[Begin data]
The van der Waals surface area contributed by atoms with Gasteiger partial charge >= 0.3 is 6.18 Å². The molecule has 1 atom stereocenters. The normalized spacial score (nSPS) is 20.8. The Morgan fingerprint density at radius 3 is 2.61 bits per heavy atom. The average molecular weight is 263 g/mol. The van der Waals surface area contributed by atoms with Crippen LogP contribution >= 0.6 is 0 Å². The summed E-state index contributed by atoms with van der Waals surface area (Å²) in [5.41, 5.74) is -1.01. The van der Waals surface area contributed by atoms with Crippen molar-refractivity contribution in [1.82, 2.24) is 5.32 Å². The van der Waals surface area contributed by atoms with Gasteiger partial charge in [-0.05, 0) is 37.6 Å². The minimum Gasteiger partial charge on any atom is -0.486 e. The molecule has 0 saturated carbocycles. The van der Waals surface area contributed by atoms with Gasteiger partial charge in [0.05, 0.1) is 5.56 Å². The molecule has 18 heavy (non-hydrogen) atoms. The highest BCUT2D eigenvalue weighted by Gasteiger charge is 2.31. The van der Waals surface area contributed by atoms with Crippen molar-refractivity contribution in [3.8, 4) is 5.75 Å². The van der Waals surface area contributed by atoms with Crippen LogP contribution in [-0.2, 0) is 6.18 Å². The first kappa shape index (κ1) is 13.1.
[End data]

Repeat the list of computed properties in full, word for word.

The van der Waals surface area contributed by atoms with Gasteiger partial charge >= 0.3 is 6.18 Å². The molecule has 1 atom stereocenters. The normalized spacial score (nSPS) is 20.8. The Morgan fingerprint density at radius 3 is 2.61 bits per heavy atom. The average molecular weight is 263 g/mol. The van der Waals surface area contributed by atoms with Crippen LogP contribution >= 0.6 is 0 Å². The summed E-state index contributed by atoms with van der Waals surface area (Å²) in [5.41, 5.74) is -1.01. The van der Waals surface area contributed by atoms with Crippen molar-refractivity contribution in [1.82, 2.24) is 5.32 Å². The van der Waals surface area contributed by atoms with Gasteiger partial charge in [-0.05, 0) is 37.6 Å². The minimum Gasteiger partial charge on any atom is -0.486 e. The molecule has 0 saturated carbocycles. The van der Waals surface area contributed by atoms with Gasteiger partial charge in [0.05, 0.1) is 5.56 Å². The molecule has 18 heavy (non-hydrogen) atoms. The highest BCUT2D eigenvalue weighted by Gasteiger charge is 2.31. The van der Waals surface area contributed by atoms with Crippen molar-refractivity contribution in [3.8, 4) is 5.75 Å². The van der Waals surface area contributed by atoms with Crippen LogP contribution in [-0.2, 0) is 6.18 Å². The first kappa shape index (κ1) is 13.1.